(Grade: C)
Regardless of the legal authorities to deploy them, the use of drones by the U.S. military is at an all-time high.
“I’ve been in the Air Force for 36 years. Demand has never gone down,” said Air Force Gen. Herbert “Hawk” Carlisle, the commander of Air Combat Command, to a group of reporters at Joint Base Langley-Eustis in Virginia last November. The base serves as one of the military’s main hubs for managing drone flights and processing information gleaned from them. “We have more missions than we have money, manpower or time.”
Armed strikes also remain a key feature of the Obama administration, significantly more so than the previous administration. The rate of deadly strikes in Pakistan, for example, soared from five in 2007 to 35 to 2008 to 117 in 2010, according to The Long War Journal, which tracks the data. There were 24 drone strikes in Pakistan in 2014, and two so far this year.
Similar campaigns exist in countries such as Yemen, where as many as 540 have been killed since 2002 by drones, according to the Bureau of Investigative Journalism, which also tracks them. U.S. drones have killed up to 33 in Somalia.
“We’re also supporting a moderate opposition in Syria that can help us in this effort, and assisting people everywhere who stand up to the bankrupt ideology of violent extremism. This effort will take time. It will require focus. But we will succeed.”
(Grade: C)
The Pentagon unveiled its plan last week to train certain elements of the Syrian opposition, which has remained roiled in a brutal and bloody civil war against the regime of President Bashar Assad since the beginning of 2011. The program will be led by Army Gen. Michael Nagata, whose biography in special operations units is blacked out by anonymous references to “Special Mission Units.”
Turkey, Saudi Arabia and Qatar have offered space for training camps to develop these haphazard forces into some sort of organized army. But many questions remain, including whether these fighters will be willing to leave their homeland war zone for training elsewhere, the likelihood that the U.S. can produce military forces after similar efforts failed in Iraq, how they will be able to vet these fighters to ensure they are not aligned with some sort of extremist force, and whether the U.S. and its allies can trust that they will return to Syria to fight the Islamic State group, not their original enemy, Assad.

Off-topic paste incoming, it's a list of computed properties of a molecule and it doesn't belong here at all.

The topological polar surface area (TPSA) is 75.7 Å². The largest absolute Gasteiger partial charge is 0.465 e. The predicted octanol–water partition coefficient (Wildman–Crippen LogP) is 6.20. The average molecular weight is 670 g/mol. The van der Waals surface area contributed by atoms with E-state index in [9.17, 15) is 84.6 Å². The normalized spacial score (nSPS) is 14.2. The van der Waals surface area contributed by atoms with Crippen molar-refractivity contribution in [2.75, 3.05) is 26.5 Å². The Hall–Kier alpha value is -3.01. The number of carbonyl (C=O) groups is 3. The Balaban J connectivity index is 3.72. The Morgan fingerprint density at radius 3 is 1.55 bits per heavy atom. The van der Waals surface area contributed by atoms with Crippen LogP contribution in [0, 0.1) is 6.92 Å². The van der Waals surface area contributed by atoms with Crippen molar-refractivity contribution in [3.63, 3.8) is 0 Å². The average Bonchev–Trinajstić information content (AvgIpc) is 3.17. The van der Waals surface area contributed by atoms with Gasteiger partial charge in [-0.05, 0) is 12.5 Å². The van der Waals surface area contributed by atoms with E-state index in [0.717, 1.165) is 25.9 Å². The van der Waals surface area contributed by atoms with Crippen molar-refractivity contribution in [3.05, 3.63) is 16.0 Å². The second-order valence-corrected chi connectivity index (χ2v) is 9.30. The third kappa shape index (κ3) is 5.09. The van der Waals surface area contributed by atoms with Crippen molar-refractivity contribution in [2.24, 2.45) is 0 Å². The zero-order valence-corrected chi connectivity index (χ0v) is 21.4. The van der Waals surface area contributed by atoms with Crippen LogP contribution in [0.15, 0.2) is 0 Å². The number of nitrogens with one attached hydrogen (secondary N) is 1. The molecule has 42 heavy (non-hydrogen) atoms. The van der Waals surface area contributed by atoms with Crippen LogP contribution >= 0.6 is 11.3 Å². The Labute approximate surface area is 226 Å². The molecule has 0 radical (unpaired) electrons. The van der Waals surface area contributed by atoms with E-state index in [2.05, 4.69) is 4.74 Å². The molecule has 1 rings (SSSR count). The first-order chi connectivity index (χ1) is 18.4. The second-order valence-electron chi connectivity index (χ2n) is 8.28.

That last point is further complicated by repeated public calls from Turkey for the ouster of the Syrian president.
“The purpose of the training is to get them to defend their communities, to go on the offensive against ISIL, and to help work towards a political solution in Syria. That is what they will be trained to do,” Pentagon spokesman Navy Rear Adm. John Kirby said last week of the general’s recent meetings with his Turkish counterparts. “Part and parcel of that training will be good military leadership. Their military leadership. We've talked a lot about boots on the ground. Indigenous boots on the ground matter the most. And so we want Syrian moderate opposition to be trained for those three purposes and to lead themselves to those ends.”
As many as 1,000 U.S. troops are deploying to Syria in the coming weeks to prepare for this training mission.

From ISIS to Russia, Grading Obama's Declarations at the State of the Union - U.S. News & World Report

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U.S. News & World Report

From ISIS to Russia, Grading Obama's Declarations at the State of the Union
U.S. News & World Report
The year 2014 proved to be a whirlwind of national security and warfare, following Russia'sincursion into Ukraine, the Islamic State group's spread across Syria, Iraq and elsewhere, and the continuation of previous U.S. expeditions through combat ...